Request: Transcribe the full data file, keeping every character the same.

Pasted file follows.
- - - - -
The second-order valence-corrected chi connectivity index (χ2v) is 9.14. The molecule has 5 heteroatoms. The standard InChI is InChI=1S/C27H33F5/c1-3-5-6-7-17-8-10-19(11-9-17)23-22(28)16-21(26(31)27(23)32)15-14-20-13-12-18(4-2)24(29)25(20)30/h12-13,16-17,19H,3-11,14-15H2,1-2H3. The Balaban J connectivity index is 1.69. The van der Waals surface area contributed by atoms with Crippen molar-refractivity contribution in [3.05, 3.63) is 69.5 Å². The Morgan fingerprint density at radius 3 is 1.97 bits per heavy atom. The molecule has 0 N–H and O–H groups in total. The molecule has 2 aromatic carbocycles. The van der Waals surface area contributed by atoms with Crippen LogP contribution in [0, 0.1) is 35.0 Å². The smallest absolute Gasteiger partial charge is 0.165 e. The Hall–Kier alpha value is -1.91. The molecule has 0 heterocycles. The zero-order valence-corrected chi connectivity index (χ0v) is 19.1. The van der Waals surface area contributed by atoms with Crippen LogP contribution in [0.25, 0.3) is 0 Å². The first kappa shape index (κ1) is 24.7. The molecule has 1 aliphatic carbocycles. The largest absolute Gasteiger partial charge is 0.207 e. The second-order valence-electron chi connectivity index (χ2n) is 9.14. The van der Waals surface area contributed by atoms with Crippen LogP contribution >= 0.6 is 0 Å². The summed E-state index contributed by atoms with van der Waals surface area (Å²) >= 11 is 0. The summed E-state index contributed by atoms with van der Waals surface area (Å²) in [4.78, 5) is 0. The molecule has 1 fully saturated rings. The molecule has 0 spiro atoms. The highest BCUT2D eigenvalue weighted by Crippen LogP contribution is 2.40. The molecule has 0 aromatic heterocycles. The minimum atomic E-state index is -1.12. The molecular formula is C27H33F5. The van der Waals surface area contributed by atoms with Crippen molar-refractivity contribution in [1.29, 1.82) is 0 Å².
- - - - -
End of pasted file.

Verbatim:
The second-order valence-corrected chi connectivity index (χ2v) is 9.14. The molecule has 5 heteroatoms. The standard InChI is InChI=1S/C27H33F5/c1-3-5-6-7-17-8-10-19(11-9-17)23-22(28)16-21(26(31)27(23)32)15-14-20-13-12-18(4-2)24(29)25(20)30/h12-13,16-17,19H,3-11,14-15H2,1-2H3. The Balaban J connectivity index is 1.69. The van der Waals surface area contributed by atoms with Crippen molar-refractivity contribution in [3.05, 3.63) is 69.5 Å². The Morgan fingerprint density at radius 3 is 1.97 bits per heavy atom. The molecule has 0 N–H and O–H groups in total. The molecule has 2 aromatic carbocycles. The van der Waals surface area contributed by atoms with Crippen LogP contribution in [0, 0.1) is 35.0 Å². The smallest absolute Gasteiger partial charge is 0.165 e. The Hall–Kier alpha value is -1.91. The molecule has 0 heterocycles. The zero-order valence-corrected chi connectivity index (χ0v) is 19.1. The van der Waals surface area contributed by atoms with Crippen LogP contribution in [0.25, 0.3) is 0 Å². The first kappa shape index (κ1) is 24.7. The molecule has 1 aliphatic carbocycles. The largest absolute Gasteiger partial charge is 0.207 e. The second-order valence-electron chi connectivity index (χ2n) is 9.14. The van der Waals surface area contributed by atoms with Crippen LogP contribution >= 0.6 is 0 Å². The summed E-state index contributed by atoms with van der Waals surface area (Å²) >= 11 is 0. The summed E-state index contributed by atoms with van der Waals surface area (Å²) in [4.78, 5) is 0. The molecule has 1 fully saturated rings. The molecule has 0 spiro atoms. The highest BCUT2D eigenvalue weighted by Crippen LogP contribution is 2.40. The molecule has 0 aromatic heterocycles. The minimum atomic E-state index is -1.12. The molecular formula is C27H33F5. The van der Waals surface area contributed by atoms with Crippen molar-refractivity contribution in [1.29, 1.82) is 0 Å².